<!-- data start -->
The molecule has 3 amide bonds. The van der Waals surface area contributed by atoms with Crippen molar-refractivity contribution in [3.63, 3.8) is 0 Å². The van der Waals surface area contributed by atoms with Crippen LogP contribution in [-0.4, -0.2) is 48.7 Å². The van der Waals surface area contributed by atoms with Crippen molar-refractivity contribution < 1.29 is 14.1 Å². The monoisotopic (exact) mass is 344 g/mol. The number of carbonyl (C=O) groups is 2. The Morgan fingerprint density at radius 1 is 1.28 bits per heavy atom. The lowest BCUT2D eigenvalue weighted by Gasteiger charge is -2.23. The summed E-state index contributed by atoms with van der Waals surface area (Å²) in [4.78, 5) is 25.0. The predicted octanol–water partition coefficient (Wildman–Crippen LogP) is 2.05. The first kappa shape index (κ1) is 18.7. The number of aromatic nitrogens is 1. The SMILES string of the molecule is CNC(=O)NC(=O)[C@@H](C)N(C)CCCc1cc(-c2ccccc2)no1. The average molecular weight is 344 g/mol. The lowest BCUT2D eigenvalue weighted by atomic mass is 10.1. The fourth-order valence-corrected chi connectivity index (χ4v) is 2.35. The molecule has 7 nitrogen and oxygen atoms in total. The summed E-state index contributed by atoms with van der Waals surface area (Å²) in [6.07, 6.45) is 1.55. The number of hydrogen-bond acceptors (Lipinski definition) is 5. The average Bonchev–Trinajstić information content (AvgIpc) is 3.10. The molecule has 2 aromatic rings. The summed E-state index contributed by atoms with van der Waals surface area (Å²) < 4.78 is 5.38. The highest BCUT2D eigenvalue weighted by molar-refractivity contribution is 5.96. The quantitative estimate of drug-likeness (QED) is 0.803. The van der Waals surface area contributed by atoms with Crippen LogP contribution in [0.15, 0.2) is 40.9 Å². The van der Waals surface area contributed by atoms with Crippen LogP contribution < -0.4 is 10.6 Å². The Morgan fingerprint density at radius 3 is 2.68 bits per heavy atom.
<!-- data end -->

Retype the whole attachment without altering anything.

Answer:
The molecule has 3 amide bonds. The van der Waals surface area contributed by atoms with Crippen molar-refractivity contribution in [3.63, 3.8) is 0 Å². The van der Waals surface area contributed by atoms with Crippen LogP contribution in [-0.4, -0.2) is 48.7 Å². The van der Waals surface area contributed by atoms with Crippen molar-refractivity contribution < 1.29 is 14.1 Å². The monoisotopic (exact) mass is 344 g/mol. The number of carbonyl (C=O) groups is 2. The Morgan fingerprint density at radius 1 is 1.28 bits per heavy atom. The lowest BCUT2D eigenvalue weighted by Gasteiger charge is -2.23. The summed E-state index contributed by atoms with van der Waals surface area (Å²) in [4.78, 5) is 25.0. The predicted octanol–water partition coefficient (Wildman–Crippen LogP) is 2.05. The first kappa shape index (κ1) is 18.7. The number of aromatic nitrogens is 1. The SMILES string of the molecule is CNC(=O)NC(=O)[C@@H](C)N(C)CCCc1cc(-c2ccccc2)no1. The average molecular weight is 344 g/mol. The lowest BCUT2D eigenvalue weighted by atomic mass is 10.1. The fourth-order valence-corrected chi connectivity index (χ4v) is 2.35. The molecule has 7 nitrogen and oxygen atoms in total. The summed E-state index contributed by atoms with van der Waals surface area (Å²) in [6.07, 6.45) is 1.55. The number of hydrogen-bond acceptors (Lipinski definition) is 5. The average Bonchev–Trinajstić information content (AvgIpc) is 3.10. The molecule has 2 aromatic rings. The summed E-state index contributed by atoms with van der Waals surface area (Å²) < 4.78 is 5.38. The highest BCUT2D eigenvalue weighted by molar-refractivity contribution is 5.96. The quantitative estimate of drug-likeness (QED) is 0.803. The van der Waals surface area contributed by atoms with Crippen LogP contribution in [0.15, 0.2) is 40.9 Å². The van der Waals surface area contributed by atoms with Crippen LogP contribution < -0.4 is 10.6 Å². The Morgan fingerprint density at radius 3 is 2.68 bits per heavy atom.